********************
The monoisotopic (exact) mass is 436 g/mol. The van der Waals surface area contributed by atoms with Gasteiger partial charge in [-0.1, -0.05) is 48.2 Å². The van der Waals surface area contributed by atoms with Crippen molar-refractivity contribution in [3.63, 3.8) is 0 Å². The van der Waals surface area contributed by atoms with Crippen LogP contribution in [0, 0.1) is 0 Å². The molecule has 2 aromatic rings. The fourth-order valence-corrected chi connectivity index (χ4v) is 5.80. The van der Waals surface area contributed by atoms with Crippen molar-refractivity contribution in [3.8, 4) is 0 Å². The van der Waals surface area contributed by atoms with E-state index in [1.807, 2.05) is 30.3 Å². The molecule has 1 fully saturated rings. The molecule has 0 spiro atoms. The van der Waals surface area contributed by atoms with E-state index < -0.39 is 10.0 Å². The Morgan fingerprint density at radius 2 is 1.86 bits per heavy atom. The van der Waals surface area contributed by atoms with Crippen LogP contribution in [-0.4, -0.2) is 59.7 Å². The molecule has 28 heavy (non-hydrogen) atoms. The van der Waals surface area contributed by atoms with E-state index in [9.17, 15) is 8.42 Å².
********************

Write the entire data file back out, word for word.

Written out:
The monoisotopic (exact) mass is 436 g/mol. The van der Waals surface area contributed by atoms with Gasteiger partial charge in [-0.1, -0.05) is 48.2 Å². The van der Waals surface area contributed by atoms with Crippen molar-refractivity contribution in [3.63, 3.8) is 0 Å². The van der Waals surface area contributed by atoms with Crippen LogP contribution in [0, 0.1) is 0 Å². The molecule has 2 aromatic rings. The fourth-order valence-corrected chi connectivity index (χ4v) is 5.80. The van der Waals surface area contributed by atoms with Crippen molar-refractivity contribution in [3.8, 4) is 0 Å². The van der Waals surface area contributed by atoms with E-state index in [1.807, 2.05) is 30.3 Å². The molecule has 1 fully saturated rings. The molecule has 0 spiro atoms. The van der Waals surface area contributed by atoms with E-state index < -0.39 is 10.0 Å². The Morgan fingerprint density at radius 2 is 1.86 bits per heavy atom. The van der Waals surface area contributed by atoms with Crippen LogP contribution in [-0.4, -0.2) is 59.7 Å². The molecule has 28 heavy (non-hydrogen) atoms. The van der Waals surface area contributed by atoms with E-state index in [9.17, 15) is 8.42 Å².